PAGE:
Florida started out as part of Africa, back when Africa was part of Gondwana -- a continent that shifted and broke up into Africa and South America during the Paleozoic era (600 to 230 million years ago). Geologists have found similar sets of fossils and similar rock layers deep underneath both Florida and West Africa. They have found evidence that basement rocks in Florida and in West Africa were affected by the same major geological event about 550 million years ago.
These basement rocks are now called the Florida Block, and they are the deepest parts of what we call Florida. The Florida Block parted company from Africa's ancestor mega-continent, Pangaea, during the Triassic period (181 to 230 million years ago). Gradually, the Florida Block moved north across the Equator until it butted up against the southeastern tip of North America, where it has stayed ever since.
The top of the Florida Block is about three-quarters of a mile (1.2 km) below the eastern Panhandle's land surface and continues downward to the bottom edge of the earth's crust. Although we don't know the exact extent of the block, its northern edge is up in Georgia. Its southern, eastern, and western edges probably extend beyond the edges of the Florida Platform, a flat, U-shaped plate that sits on top of the Florida Block.
The Florida Platform supports Florida as we know it. Its boundaries are the edges of the modern continental shelf. The Florida Platform is about 300 miles wide and 450 miles long and is constructed mostly of the bodies of miniscule marine creatures. For millions and millions and more millions of years, as untold numbers of these creatures died, their remains -- primarily carbon (in the form of carbonate) -- sank to the sea floor and eventually were compressed into rock by the great weight of more zillions of their descendants as they, in turn, fell to the bottom of the sea. Imagine how many little animals lived and died and piled up and up and up to create the Florida Platform -- a 135,000-square-mile pedestal that dips down as far as 3,000 feet below sea level! You could count the stars as easily.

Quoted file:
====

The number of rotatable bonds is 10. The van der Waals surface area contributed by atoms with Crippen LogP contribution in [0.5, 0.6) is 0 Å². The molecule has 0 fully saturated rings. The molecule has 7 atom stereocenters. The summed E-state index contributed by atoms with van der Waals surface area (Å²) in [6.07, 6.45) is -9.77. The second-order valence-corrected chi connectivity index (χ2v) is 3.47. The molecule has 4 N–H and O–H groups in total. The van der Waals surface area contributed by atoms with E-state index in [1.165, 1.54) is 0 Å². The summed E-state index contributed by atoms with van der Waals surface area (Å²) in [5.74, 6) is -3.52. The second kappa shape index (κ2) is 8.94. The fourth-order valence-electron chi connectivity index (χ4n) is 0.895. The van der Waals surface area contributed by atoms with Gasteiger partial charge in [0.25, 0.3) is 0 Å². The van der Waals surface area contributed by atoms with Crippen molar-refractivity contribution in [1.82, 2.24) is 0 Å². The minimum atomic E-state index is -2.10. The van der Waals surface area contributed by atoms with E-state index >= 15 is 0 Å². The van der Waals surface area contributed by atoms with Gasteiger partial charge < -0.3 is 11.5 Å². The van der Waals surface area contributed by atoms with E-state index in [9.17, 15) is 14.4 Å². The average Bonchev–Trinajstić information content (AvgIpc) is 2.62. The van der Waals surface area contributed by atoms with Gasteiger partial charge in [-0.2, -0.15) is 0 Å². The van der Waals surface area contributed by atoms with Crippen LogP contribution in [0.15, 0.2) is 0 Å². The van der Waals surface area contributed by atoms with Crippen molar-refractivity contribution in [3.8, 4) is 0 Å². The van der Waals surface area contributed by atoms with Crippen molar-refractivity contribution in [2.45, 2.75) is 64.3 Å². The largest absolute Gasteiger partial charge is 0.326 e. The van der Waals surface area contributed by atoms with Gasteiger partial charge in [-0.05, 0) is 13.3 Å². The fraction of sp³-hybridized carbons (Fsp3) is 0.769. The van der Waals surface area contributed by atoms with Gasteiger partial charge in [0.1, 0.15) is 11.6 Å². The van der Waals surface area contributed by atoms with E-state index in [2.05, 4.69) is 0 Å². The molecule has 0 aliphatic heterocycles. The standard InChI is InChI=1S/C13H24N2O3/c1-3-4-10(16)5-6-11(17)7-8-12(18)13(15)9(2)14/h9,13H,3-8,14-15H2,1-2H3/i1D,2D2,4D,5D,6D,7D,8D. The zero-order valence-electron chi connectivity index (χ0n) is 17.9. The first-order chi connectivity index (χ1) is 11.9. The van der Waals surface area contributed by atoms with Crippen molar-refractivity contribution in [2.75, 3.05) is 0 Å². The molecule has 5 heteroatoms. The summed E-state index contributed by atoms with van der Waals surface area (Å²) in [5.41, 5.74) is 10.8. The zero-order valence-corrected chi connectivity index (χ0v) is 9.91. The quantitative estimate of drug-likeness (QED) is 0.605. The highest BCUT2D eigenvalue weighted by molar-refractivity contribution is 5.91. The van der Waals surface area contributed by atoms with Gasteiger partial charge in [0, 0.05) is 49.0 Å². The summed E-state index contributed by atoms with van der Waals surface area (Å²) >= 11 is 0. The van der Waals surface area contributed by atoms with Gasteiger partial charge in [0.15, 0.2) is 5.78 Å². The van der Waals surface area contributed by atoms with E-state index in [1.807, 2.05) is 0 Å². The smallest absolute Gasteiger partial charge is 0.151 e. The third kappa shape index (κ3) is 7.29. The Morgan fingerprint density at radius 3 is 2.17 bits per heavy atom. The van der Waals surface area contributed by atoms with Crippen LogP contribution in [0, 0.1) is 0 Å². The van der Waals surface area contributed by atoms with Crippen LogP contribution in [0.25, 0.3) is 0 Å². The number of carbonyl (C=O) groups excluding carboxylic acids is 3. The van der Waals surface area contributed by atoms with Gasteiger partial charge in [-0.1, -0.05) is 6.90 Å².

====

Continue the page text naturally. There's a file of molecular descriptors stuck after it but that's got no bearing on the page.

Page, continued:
Right now, there's more of the Florida Platform under water than above it, which is why waters off most of Florida's shore are shallow for a long way out from land. At today's sea level, about half the platform is submerged.
The Big Picture
In the couple hundred million years since Florida merged with North America, sea levels have risen and fallen, risen and fallen, over and over, each time changing the shape and nature of Florida. When sea levels were low, the exposed sea floor became land, and some of the surface was dissolved by rain or carried off by streams. When sea levels covered the land again, new layers of sediments accumulated. And so the cycle went on for tens of millions of years.
Where ancient oceans ate away the seaward edge of the uplands, they left behind a line of cliffs, called escarpments (scarps, for short), that are now miles inland from today's shore. Wind played its part, too, sculpting sands into dunes that are now far from any beach. Ridges and uplands that are now high and dry were shaped by currents that carried away the soils at the edges of those old shallow oceans.
These old coastlines are most evident in a series of terraces, step-like surfaces of erosion representing shorelines developed by advances and retreats of the sea during the Pleistocene Epoch. One of the state's best examples of terracing is found on the eastern and southern borders of Gadsden County, along the Ochlockonee River. The elevation changes quickly (at least, for Florida), and geologists have found five steps, or terraces, each associated with a different range of elevations above sea level.
But the layers beneath our feet are not stacked like pages in a book, one on top of another, in a tidy sequence. Instead, they dip and rise, get thicker and thinner, and come and go. Geologists study the rocks in samples that well-drilling rigs bring to the surface. They identify the sequence of layers of different kinds of rock in the samples, and then do the same thing in other wells. By charting the changes in the depth to similar layers in different samples, geologists map the spatial relationships between the various layers. Geologists call these layers "formations." Different geologists may group these sequences differently, and these categories can change as more samples are collected.Florida -- 250 Million years in the making